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5. Fruit Tree Pollination

Many fruit trees need pollinators such as bees, beneficial insects or bats to fertilize flowers and ‘set’ fruit. Other fruit tree varieties need more than one tree to cross-pollinate. If you want a variety of different fruits in a small space, this can present a challenge. No pollination = no fruit!

An abundant harvest from the mandarin tree

An abundant harvest from the mandarin tree

In a small garden space, one of the easiest solutions is to purchase fruit trees that are ‘self-fertile’ or ‘self-pollinating’.  Some fruit trees that are usually self-fertile are citrus, figs, peaches, apricots and nectarines. You may also find some multi-grafted trees such as citrus (lemon, orange and mandarin on the one tree) are also self-fertile.

Like this article?

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© Copyright Anne Gibson, The Micro Gardener 2017. https://themicrogardener.com. All rights reserved.

May 2017 Newsletter

Organic Gardening Tips for an Abundant Harvest

May 2017 Newsletter - Organic Gardening Tips | The Micro Gardener

Welcome to the May Newsletter. Lots of quick tips to get you thinking about the food you eat and grow.

This month, I’m sharing another quick ‘How To’ video in my Sow Simple series of free tutorials to help you grow an abundant, healthy garden in just minutes. Dig in and help others by sharing these tips!


Easy Ways to Use Beetroot

In this video clip, I share ways to enjoy the health benefits of beautiful beetroot with simple ideas for eating leaves, roots and stems.

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3 Tips on Growing Peas and Beans

Do you love the crisp sweet crunch of young peas and beans? These easy-to-grow crops are perfect for all gardeners in small urban spaces. In pots, plots or garden beds!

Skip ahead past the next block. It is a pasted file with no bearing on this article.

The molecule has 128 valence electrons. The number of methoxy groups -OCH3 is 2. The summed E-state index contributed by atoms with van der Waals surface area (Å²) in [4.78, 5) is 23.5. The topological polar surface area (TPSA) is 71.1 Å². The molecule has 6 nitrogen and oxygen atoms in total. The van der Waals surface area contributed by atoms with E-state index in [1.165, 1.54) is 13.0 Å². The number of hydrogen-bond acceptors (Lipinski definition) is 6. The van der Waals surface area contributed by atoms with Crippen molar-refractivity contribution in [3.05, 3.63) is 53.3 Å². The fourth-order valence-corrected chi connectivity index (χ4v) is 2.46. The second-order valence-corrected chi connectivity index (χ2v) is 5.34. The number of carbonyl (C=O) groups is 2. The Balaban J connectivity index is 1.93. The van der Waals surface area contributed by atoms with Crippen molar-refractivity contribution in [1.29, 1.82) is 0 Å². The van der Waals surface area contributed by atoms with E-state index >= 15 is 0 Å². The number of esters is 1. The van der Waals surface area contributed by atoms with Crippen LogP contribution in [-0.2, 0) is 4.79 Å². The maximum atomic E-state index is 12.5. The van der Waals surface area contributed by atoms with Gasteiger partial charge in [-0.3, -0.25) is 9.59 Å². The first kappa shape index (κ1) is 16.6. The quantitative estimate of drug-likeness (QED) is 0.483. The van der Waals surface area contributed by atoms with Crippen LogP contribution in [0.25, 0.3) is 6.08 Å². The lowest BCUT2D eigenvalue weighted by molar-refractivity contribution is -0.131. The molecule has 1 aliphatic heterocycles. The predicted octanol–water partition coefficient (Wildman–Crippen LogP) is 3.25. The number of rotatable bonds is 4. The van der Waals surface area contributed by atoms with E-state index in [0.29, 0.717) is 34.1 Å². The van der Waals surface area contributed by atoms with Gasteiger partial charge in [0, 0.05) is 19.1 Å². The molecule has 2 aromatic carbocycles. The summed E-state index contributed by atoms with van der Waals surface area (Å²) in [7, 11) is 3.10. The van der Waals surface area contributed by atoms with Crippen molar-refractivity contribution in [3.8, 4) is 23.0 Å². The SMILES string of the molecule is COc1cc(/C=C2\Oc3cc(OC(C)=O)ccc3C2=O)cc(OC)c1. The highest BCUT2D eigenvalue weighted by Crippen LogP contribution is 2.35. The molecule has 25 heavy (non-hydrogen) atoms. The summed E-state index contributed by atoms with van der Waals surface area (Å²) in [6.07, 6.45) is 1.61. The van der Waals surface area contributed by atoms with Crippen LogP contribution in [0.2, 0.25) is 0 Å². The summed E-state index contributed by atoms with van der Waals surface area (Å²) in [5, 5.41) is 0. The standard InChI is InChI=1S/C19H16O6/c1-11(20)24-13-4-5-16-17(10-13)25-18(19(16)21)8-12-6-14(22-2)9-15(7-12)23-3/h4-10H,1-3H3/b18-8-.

3 Tips for Growing Peas and Beans

How do you get the highest yield from your peas and beans, especially if you have limited space?

These are tips I use to grow healthy pea and bean plants that produce an abundant harvest. I hope they help you too.

3 Tips for Growing Peas and Beans

1. Healthy Soil and Fertilising

  • Peas and beans both prefer well drained, moist soils, with plenty of organic matter and a soil pH 6.0-7.5.
  • You can make your own potting mix like I do, or improve your soil with compost and worm castings if you have them. I also add minerals and mulch. Click here for tips on preparing your soil for planting.
  • Every couple of weeks apply a liquid fertiliser such as seaweed, fish emulsion or diluted worm casting concentrate to boost growth.

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April 2017 Newsletter

Organic Gardening Tips for an Abundant Harvest

April 2017 Newsletter - Organic Gardening Tips | The Micro Gardener

Welcome to the April Newsletter. Lots of quick tips to get you thinking about the food you eat and grow.

This month, I’m sharing another quick ‘How To’ video in my Sow Simple series of free tutorials to help you grow an abundant, healthy garden in just minutes. Dig in!

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New Season Garden Planting Tips

Have you ever experienced unhealthy plants? A poor harvest … or worse, no harvest at all? This may be due to a lack of preparation. Before planting, is the ideal time to prepare and reinvigorate your soil to avoid disappointment. 

New Season Garden Planting Tips

Creating healthy soil is one of the key factors to focus on before you begin planting. It’s unlikely plants will grow well in ‘dead dirt’!

“Organic matter, nutrients, moisture and an active microbe population are important elements to add to your soil.” – Anne Gibson

So let’s take a look at some tips and simple ways to prepare your garden for planting and using your space wisely.

Garden Planting Tips from Andrea’s Backyard

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March 2017 Newsletter

Organic Gardening Tips for an Abundant Harvest

Welcome to the March Newsletter. I’m sorry it’s a little late due to my work commitments, but I’ve put together some helpful tips to get you growing and inspired.

This month, I’m sharing another quick ‘How To’ video in my Sow Simple series of free tutorials to help you grow an abundant, healthy garden in just minutes. Dig in!


How to Grow More Basil Leaves

In this quick 2 minute video clip, I share tips on how to grow more leaves on your basil plants. I show you an easy technique to stimulate new growth so you get an abundant harvest of this delicious herb.

Like this video? Let me know in the comments if you found this helpful.

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2017-04-18T14:44:05+00:00 Categories: Newsletters|Tags: , , , |4 Comments